– Yes, especially when I’m working with sculptures, since that’s all about charging materials with certain qualities. No matter what it is that I’m working on, I’m building a narrative around it, charging it with these made up characteristics. You look at objects differently when they are placed in an artistic context, which means that totally worthless things can turn into something special if you only choose to believe in it. It’s the same thing with the myths circling around in Joshua Tree. It’s a matter of mutual conviction and a way of seeing things.
Occasionally, you’ve also worked with Internet specific mediums, for instance in Parcel, 2012, where you used YouTube and Google. What’s your relationship to the Internet?
– I think that the Internet is a lot of fun, and I use it quite a lot in my work, even if it doesn’t show. I still feel that the Internet has a lot to give. I think YouTube is just fantastic. I love it when things are made specifically for the Internet. I mean, there’s a place for everything and there’s no need to try and put it all into a gallery space.
What do you think about showcasing your art on a website compared to a physical space?
– It can never replace the physical experience. It’s something else, almost like a new piece. When you show something online, you can choose what parts to include and from which angle the work should be seen. When you look at documentations of my works you see the parts that I find most important, presented in the way I think they should be seen. It happens that I cheat a little and remove things that I find unimportant in Photoshop. I curate it, you could say.
The documentation becomes an extension of the piece, in a way.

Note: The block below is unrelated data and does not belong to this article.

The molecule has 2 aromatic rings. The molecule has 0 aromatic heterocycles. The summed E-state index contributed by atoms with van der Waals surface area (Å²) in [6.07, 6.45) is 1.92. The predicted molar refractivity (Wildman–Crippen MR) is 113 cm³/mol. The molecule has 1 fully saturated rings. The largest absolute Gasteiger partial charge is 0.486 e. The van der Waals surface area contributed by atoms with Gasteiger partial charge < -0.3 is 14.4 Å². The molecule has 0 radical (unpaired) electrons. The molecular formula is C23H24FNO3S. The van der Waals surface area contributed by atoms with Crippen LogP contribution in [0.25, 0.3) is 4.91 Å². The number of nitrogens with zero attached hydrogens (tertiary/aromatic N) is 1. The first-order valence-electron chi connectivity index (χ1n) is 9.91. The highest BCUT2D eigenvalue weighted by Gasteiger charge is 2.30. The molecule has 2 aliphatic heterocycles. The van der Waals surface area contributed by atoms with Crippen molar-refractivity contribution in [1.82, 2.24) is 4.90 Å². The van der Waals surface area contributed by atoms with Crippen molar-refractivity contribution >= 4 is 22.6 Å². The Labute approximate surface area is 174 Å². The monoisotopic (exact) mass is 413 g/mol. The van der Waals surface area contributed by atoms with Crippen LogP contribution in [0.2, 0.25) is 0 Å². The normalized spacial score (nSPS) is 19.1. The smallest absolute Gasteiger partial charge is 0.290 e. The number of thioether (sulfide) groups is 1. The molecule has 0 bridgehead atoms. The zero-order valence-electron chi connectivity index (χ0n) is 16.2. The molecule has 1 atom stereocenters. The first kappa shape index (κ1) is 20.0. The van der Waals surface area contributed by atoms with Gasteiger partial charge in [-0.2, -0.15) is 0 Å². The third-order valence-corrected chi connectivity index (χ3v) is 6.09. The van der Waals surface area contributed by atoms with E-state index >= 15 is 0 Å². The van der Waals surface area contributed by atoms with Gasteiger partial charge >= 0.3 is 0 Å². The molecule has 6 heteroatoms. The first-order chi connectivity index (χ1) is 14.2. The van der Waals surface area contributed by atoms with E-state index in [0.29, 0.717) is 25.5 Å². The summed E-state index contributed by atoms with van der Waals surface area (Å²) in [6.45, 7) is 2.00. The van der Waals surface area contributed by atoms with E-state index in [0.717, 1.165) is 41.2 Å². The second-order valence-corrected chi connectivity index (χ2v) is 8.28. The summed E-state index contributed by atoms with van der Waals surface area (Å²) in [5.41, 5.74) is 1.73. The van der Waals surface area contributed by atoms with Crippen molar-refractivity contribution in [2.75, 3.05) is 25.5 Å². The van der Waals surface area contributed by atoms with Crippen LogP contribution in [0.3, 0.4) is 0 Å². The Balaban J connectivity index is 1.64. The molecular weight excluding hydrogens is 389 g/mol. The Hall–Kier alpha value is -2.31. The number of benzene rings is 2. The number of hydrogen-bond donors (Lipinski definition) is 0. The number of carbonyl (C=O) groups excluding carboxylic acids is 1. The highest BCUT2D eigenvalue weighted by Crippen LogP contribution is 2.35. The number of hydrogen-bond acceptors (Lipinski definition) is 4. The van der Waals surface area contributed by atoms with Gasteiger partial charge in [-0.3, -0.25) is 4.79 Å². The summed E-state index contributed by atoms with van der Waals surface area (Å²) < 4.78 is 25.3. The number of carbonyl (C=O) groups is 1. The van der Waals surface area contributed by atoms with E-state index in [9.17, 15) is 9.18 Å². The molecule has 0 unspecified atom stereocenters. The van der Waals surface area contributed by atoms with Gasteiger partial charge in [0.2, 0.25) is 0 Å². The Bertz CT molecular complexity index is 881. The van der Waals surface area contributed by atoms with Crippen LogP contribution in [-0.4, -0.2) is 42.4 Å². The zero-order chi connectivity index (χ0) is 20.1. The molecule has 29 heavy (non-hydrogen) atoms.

– Exactly. I’m rather restrictive with information when I exhibit things. I don’t think that it’s super important that the viewer understands what the work is about, as long as it awakens some kind of interest. I find it more satisfying not to give too much away.
I find your work to be very poetic – fragmentary, but still evocative. Is that something you can relate to?
– My work isn’t very explicit, no. Sometimes I wish that it was more direct. I agree that it can be very fragmentary, but in one way it’s also super concrete, like, ‘yeah, this is a piece of plaster’. Somewhere I find that to be poetic in itself.
– It happens that I think about my work as composing. I think music is brilliant. You don’t have to explain to people what it is that you’re doing, you just need to touch the right chord. I can think about my pieces as various instruments in an orchestra or parts in a choir, that they need different roles. They shouldn’t all say the same thing, but still harmonise with each other.
What does the future look like?
– It looks bright, I think.
See more of Anna Åstrand’s work here.
Photography by Fredrik Andersson Andersson.